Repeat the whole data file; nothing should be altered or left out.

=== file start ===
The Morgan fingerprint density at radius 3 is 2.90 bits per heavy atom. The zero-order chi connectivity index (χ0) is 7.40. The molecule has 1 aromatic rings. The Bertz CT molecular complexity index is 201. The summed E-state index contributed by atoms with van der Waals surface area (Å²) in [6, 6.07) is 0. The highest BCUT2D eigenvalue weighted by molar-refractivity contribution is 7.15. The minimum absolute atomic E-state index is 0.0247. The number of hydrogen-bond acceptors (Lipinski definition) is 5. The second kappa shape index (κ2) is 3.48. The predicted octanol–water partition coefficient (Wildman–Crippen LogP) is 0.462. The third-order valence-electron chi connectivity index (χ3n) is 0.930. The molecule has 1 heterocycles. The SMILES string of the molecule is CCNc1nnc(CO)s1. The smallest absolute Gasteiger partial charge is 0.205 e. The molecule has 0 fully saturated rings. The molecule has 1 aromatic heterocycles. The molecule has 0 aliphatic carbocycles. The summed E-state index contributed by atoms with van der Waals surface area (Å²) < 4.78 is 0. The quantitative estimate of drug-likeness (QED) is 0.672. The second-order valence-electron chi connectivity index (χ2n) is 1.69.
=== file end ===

The Morgan fingerprint density at radius 3 is 2.90 bits per heavy atom. The zero-order chi connectivity index (χ0) is 7.40. The molecule has 1 aromatic rings. The Bertz CT molecular complexity index is 201. The summed E-state index contributed by atoms with van der Waals surface area (Å²) in [6, 6.07) is 0. The highest BCUT2D eigenvalue weighted by molar-refractivity contribution is 7.15. The minimum absolute atomic E-state index is 0.0247. The number of hydrogen-bond acceptors (Lipinski definition) is 5. The second kappa shape index (κ2) is 3.48. The predicted octanol–water partition coefficient (Wildman–Crippen LogP) is 0.462. The third-order valence-electron chi connectivity index (χ3n) is 0.930. The molecule has 1 heterocycles. The SMILES string of the molecule is CCNc1nnc(CO)s1. The smallest absolute Gasteiger partial charge is 0.205 e. The molecule has 0 fully saturated rings. The molecule has 1 aromatic heterocycles. The molecule has 0 aliphatic carbocycles. The summed E-state index contributed by atoms with van der Waals surface area (Å²) < 4.78 is 0. The quantitative estimate of drug-likeness (QED) is 0.672. The second-order valence-electron chi connectivity index (χ2n) is 1.69.